Skylights offer a number of benefits in that they can provide more lighting for your home, improve the ventilation, they look great if installed correctly, and they can help increase the value of the home. When choosing the right type of skylight, keep in mind that they should take up a minimum of 10% of the room�s total square footage. However, before you start cutting holes, you want to check with your local building code to ensure you choose the right type of skylight to coordinate with ventilation and natural light requirements.
Prior to starting the process of installing your new skylight, you want to have the actual skylight with you along with the instructions from the manufacturer. This will provide you with the rough dimensions and specific steps for installation. To get started, the opening will need to be located and marked. With a saber or drywall saw, you will start by cutting out a two-foot square test hole in the ceiling where you want the center of the skylight to go.
Next, look around the ceiling and roof framing to determine the best place for the opening location and consider plumbing and electrical installations. Now you want to position and then mark the opening, which will help minimize the amount of framing and joists needing to be cut. Using the saw, you will cut the opening along the guideline. Remove the ceiling material and then install your temporary bracing. Then, you want to cut through the ceiling joists and framing according to the skylight opening.
To frame the opening, you will double the last uncut joist on either side of the ceiling opening and then install double headers going across the opening with the ends to the cut joists sitting perpendicular. Using lumber that is the same depth as the ceiling framing, you will nail the trimmer joists to the frame the same as the opening for the light shaft. With 12d nails, go through the metal framing ties to connect the joists securely. The next step involves locating and marking the roof opening. To do this, hang a plumb bob at the bottom edge of the roof rafters, going down to each corner of the opening in the ceiling. These corner locations will be transferred vertically to the rafters, taking these points to the underside of the roof, as a way of locating the rough opening that will be cut through the roof. Next, drive a pilot nail through the roof at each of the corners at your proposed opening. Keep in mind that you want the corners to fall within the skylight curb framing.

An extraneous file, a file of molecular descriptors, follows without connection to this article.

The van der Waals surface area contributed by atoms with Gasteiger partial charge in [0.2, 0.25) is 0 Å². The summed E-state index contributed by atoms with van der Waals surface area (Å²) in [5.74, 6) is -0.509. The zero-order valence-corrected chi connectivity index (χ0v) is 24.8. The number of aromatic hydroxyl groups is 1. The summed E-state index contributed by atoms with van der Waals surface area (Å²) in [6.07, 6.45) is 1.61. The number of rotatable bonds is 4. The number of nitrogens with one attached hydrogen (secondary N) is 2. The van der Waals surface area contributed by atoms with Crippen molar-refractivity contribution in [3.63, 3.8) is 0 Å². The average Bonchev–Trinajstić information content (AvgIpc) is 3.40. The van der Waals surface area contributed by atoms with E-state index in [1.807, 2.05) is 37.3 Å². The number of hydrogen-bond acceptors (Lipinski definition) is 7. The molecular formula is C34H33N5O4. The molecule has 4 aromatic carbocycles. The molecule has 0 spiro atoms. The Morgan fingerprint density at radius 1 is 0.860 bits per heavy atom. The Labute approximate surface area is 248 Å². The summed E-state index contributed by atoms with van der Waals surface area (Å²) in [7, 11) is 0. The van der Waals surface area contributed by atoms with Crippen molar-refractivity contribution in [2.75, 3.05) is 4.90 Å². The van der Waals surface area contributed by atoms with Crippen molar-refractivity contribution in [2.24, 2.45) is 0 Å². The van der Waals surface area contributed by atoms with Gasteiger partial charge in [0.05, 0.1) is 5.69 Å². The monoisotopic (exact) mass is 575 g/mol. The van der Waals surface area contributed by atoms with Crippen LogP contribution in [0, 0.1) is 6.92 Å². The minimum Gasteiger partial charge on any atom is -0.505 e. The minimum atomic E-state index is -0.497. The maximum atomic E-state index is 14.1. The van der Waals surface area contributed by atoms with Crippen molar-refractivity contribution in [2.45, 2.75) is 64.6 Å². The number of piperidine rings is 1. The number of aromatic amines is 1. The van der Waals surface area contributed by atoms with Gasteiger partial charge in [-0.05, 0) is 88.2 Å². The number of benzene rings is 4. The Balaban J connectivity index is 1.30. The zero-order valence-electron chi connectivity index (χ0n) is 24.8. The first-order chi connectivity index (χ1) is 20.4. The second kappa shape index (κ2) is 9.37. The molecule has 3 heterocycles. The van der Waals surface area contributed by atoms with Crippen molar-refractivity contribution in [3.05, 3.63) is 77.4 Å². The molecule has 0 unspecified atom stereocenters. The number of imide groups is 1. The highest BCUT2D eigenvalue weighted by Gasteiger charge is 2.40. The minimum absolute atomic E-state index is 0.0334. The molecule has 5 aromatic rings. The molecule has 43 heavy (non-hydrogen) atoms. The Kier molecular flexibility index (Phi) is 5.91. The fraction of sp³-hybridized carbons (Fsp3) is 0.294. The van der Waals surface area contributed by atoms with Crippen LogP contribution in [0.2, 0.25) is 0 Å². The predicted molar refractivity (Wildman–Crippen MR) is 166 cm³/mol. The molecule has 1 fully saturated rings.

Now the roof opening will need to be cut and framed. Typically, prefabricated skylights already have the curb assembly mounted. With this, you would take the assembly to the roof along with pilot nails that will be used as guides. If you have an asphalt-shingled roof, simply take a utility knife and cut along your marked lines, and then remove the shingles. Next, with a circular saw, you would cut through the sheathing. For wood-shingles, you will cut through the shingles and the roof together, placing a board beneath the board to allow the saw to glide freely. Remember to save the shingles for later. The roof opening will be framed by doubling the rafters at the sides of the roof opening, as well as the ends of the cut rafters. Now, install the double headers going across the opening at both ends.
To install your skylight, you would need to follow the manufacturer�s instructions, making sure it has been secured temporarily while you test the position. If the skylight is misaligned, not only would it be noticeable from the inside but it would also create risks for future leaks. With a level, you want to check the sill and then measure the diagonals to ensure the corners are square. Once done, the brackets will be screwed into the roof over a layer of building paper. To flash the curb and repair the roof, you will install an aluminum sill, head, and step flashing. Make sure you interweave the flashing and replacement shingles, as you move ahead. Then, apply roofing compound under the flashing and shingles.
Finally, the shaft will be framed and the interior finished. You want the side of the shaft to be framed using 2x6s and then with an adjustable bevel gauge, mark, cut, and install the framing. The walls will now be insulated with R-19 fiberglass batts by stapling a 6-mil polyethylene vapor barrier on the inside sides. The shaft will be finished and then the joists taped with drywall tape and joint compound. Use 100-grit sandpaper or drywall sanding mesh to help smooth the joint compound and then apply the finish paint. The last step is to install wood molding, as a means of hiding the joint found between the drywall and skylight.